37. The Government maintained that the applicant had failed to substantiate his complaint under Article 3 of the Convention. He had never made any such allegations before the domestic authorities. They considered that his reference to the reports describing the general human rights situation in Belarus were insufficient and that evidence was needed that the applicant himself ran a personal risk of facing ill-treatment in Belarus. They noted that the applicant had not challenged the decision on his extradition before the administrative courts under the Code of Administrative Justice.
38. The applicant considered that the general human rights situation in Belarus was serious enough to justify his fears. He further maintained that being a criminal suspect in Belarus was a sufficient ground to fear ill-treatment. He asserted that there were no special circumstances that would protect him from the use of torture, which threatened any person detained by the police in Belarus. He noted that the legal system in Belarus did not provide for sufficient guarantees against torture but on the contrary created fertile soil for the widespread use of the practice.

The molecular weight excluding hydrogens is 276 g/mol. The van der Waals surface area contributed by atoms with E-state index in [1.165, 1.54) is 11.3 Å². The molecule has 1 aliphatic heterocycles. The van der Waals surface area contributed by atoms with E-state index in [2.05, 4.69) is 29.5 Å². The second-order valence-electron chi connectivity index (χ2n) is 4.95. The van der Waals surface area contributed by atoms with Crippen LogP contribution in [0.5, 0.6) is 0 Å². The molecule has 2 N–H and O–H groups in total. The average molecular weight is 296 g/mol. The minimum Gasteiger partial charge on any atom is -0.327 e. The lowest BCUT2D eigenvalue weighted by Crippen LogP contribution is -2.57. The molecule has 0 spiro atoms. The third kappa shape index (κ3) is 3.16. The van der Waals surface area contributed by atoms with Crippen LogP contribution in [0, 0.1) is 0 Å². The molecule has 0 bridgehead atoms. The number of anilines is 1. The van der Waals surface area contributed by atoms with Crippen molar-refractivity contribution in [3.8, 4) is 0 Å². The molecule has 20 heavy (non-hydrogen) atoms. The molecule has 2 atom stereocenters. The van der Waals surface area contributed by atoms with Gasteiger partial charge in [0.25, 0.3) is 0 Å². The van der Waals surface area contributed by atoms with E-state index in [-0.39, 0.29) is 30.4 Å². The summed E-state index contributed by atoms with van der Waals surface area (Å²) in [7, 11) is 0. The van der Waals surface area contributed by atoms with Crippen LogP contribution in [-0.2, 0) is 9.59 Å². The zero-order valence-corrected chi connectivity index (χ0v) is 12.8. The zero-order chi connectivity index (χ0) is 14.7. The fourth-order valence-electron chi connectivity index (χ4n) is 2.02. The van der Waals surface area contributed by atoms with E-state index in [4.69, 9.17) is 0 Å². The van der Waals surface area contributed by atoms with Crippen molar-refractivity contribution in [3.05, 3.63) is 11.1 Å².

39. The applicant also contended that he belonged to a particular group of persons “involved in the investigation concerning Mr D., former Deputy President of the Belarus Customs Committee”. He maintained that the investigators in Belarus had put pressure on him to testify against Mr D. and threatened him with criminal prosecution if he refused to cooperate. The applicant considered that the Belarusian investigating authorities did not have enough evidence against him, which suggested that they might try to extract a confession from him.
40. The third parties noted the lack of effective domestic remedies to investigate allegations of ill-treatment, lack of independence of the judiciary and the poor human-rights record in Belarus. They referred to international reports prepared by international governmental and non-governmental organisations and foreign States with regard to the human-rights situation in Belarus. They also noted the lack of cooperation by the Belarus authorities with international organisations in the field of human rights.